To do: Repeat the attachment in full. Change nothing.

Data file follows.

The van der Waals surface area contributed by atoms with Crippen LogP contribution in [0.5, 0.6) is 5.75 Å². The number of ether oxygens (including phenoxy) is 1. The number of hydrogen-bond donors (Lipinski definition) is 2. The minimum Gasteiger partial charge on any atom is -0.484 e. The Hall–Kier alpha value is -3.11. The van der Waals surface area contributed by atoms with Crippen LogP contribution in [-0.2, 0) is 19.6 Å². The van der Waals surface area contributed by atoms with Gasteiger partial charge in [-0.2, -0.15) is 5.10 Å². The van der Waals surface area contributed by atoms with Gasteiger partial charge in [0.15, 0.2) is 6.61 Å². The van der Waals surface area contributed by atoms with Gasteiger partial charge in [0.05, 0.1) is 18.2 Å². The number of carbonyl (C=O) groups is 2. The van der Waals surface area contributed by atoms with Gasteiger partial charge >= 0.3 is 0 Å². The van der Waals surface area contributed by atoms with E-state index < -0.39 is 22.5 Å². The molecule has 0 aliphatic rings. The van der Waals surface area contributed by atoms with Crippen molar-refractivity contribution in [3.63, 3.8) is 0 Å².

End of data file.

The van der Waals surface area contributed by atoms with Crippen LogP contribution in [0.5, 0.6) is 5.75 Å². The number of ether oxygens (including phenoxy) is 1. The number of hydrogen-bond donors (Lipinski definition) is 2. The minimum Gasteiger partial charge on any atom is -0.484 e. The Hall–Kier alpha value is -3.11. The van der Waals surface area contributed by atoms with Crippen LogP contribution in [-0.2, 0) is 19.6 Å². The van der Waals surface area contributed by atoms with Gasteiger partial charge in [-0.2, -0.15) is 5.10 Å². The van der Waals surface area contributed by atoms with Gasteiger partial charge in [0.15, 0.2) is 6.61 Å². The van der Waals surface area contributed by atoms with Gasteiger partial charge in [0.05, 0.1) is 18.2 Å². The number of carbonyl (C=O) groups is 2. The van der Waals surface area contributed by atoms with Gasteiger partial charge >= 0.3 is 0 Å². The van der Waals surface area contributed by atoms with E-state index < -0.39 is 22.5 Å². The molecule has 0 aliphatic rings. The van der Waals surface area contributed by atoms with Crippen molar-refractivity contribution in [3.63, 3.8) is 0 Å².